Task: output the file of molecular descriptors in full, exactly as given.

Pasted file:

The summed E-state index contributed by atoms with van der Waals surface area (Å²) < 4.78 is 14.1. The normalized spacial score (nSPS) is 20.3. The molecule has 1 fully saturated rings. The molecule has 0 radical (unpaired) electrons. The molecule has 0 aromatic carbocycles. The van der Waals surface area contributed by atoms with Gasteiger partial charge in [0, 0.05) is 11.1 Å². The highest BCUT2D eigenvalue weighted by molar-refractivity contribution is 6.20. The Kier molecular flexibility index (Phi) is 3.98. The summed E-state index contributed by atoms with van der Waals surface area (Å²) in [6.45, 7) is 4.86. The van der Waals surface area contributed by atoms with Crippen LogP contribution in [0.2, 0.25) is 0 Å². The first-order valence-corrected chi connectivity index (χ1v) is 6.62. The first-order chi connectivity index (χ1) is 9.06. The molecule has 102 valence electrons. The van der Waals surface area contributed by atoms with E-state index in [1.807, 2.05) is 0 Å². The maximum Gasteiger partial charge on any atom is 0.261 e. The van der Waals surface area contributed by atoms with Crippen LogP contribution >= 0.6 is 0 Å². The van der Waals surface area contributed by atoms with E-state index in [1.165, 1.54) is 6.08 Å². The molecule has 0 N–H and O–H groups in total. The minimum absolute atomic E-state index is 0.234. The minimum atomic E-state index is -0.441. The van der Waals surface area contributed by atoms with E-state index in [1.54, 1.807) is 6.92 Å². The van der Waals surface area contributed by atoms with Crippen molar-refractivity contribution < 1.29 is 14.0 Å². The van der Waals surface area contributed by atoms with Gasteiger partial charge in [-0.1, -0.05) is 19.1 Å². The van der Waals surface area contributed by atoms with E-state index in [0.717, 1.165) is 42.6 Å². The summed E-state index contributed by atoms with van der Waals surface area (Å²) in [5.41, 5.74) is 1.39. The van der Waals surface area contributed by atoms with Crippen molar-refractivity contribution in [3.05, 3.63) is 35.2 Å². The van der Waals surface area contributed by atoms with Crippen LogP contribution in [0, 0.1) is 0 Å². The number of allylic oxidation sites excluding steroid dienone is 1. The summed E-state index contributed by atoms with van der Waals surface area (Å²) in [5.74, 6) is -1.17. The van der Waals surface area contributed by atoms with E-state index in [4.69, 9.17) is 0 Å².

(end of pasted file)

The summed E-state index contributed by atoms with van der Waals surface area (Å²) < 4.78 is 14.1. The normalized spacial score (nSPS) is 20.3. The molecule has 1 fully saturated rings. The molecule has 0 radical (unpaired) electrons. The molecule has 0 aromatic carbocycles. The van der Waals surface area contributed by atoms with Gasteiger partial charge in [0, 0.05) is 11.1 Å². The highest BCUT2D eigenvalue weighted by molar-refractivity contribution is 6.20. The Kier molecular flexibility index (Phi) is 3.98. The summed E-state index contributed by atoms with van der Waals surface area (Å²) in [6.45, 7) is 4.86. The van der Waals surface area contributed by atoms with Crippen LogP contribution in [0.2, 0.25) is 0 Å². The first-order valence-corrected chi connectivity index (χ1v) is 6.62. The first-order chi connectivity index (χ1) is 9.06. The molecule has 102 valence electrons. The van der Waals surface area contributed by atoms with E-state index in [1.807, 2.05) is 0 Å². The maximum Gasteiger partial charge on any atom is 0.261 e. The van der Waals surface area contributed by atoms with Crippen LogP contribution >= 0.6 is 0 Å². The van der Waals surface area contributed by atoms with E-state index in [1.165, 1.54) is 6.08 Å². The molecule has 0 N–H and O–H groups in total. The minimum absolute atomic E-state index is 0.234. The minimum atomic E-state index is -0.441. The van der Waals surface area contributed by atoms with E-state index in [1.54, 1.807) is 6.92 Å². The van der Waals surface area contributed by atoms with Crippen molar-refractivity contribution < 1.29 is 14.0 Å². The van der Waals surface area contributed by atoms with Gasteiger partial charge in [-0.1, -0.05) is 19.1 Å². The van der Waals surface area contributed by atoms with E-state index in [0.717, 1.165) is 42.6 Å². The summed E-state index contributed by atoms with van der Waals surface area (Å²) in [5.41, 5.74) is 1.39. The van der Waals surface area contributed by atoms with Crippen molar-refractivity contribution in [3.05, 3.63) is 35.2 Å². The van der Waals surface area contributed by atoms with Crippen LogP contribution in [0, 0.1) is 0 Å². The number of allylic oxidation sites excluding steroid dienone is 1. The summed E-state index contributed by atoms with van der Waals surface area (Å²) in [5.74, 6) is -1.17. The van der Waals surface area contributed by atoms with E-state index in [4.69, 9.17) is 0 Å².